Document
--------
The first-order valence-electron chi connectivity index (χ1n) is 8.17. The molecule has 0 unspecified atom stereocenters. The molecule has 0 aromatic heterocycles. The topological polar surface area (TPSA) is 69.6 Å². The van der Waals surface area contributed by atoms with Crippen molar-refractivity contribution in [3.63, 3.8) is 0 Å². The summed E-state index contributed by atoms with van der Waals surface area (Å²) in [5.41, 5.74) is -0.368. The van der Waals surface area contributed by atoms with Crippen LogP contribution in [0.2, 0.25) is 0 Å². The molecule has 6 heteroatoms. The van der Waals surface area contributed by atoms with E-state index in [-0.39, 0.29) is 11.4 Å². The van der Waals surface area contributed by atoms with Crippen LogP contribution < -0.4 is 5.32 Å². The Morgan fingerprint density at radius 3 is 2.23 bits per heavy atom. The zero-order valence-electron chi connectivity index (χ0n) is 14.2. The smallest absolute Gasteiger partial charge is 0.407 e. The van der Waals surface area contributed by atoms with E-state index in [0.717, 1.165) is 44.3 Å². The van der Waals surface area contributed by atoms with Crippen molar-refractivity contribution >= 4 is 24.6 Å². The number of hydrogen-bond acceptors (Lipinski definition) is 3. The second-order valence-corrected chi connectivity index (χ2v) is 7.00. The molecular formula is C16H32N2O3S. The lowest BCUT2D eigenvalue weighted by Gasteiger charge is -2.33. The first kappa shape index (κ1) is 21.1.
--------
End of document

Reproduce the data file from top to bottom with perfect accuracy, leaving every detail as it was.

The first-order valence-electron chi connectivity index (χ1n) is 8.17. The molecule has 0 unspecified atom stereocenters. The molecule has 0 aromatic heterocycles. The topological polar surface area (TPSA) is 69.6 Å². The van der Waals surface area contributed by atoms with Crippen molar-refractivity contribution in [3.63, 3.8) is 0 Å². The summed E-state index contributed by atoms with van der Waals surface area (Å²) in [5.41, 5.74) is -0.368. The van der Waals surface area contributed by atoms with Crippen LogP contribution in [0.2, 0.25) is 0 Å². The molecule has 6 heteroatoms. The van der Waals surface area contributed by atoms with E-state index in [-0.39, 0.29) is 11.4 Å². The van der Waals surface area contributed by atoms with Crippen LogP contribution < -0.4 is 5.32 Å². The Morgan fingerprint density at radius 3 is 2.23 bits per heavy atom. The zero-order valence-electron chi connectivity index (χ0n) is 14.2. The smallest absolute Gasteiger partial charge is 0.407 e. The van der Waals surface area contributed by atoms with E-state index in [0.717, 1.165) is 44.3 Å². The van der Waals surface area contributed by atoms with Crippen molar-refractivity contribution >= 4 is 24.6 Å². The number of hydrogen-bond acceptors (Lipinski definition) is 3. The second-order valence-corrected chi connectivity index (χ2v) is 7.00. The molecular formula is C16H32N2O3S. The lowest BCUT2D eigenvalue weighted by Gasteiger charge is -2.33. The first kappa shape index (κ1) is 21.1.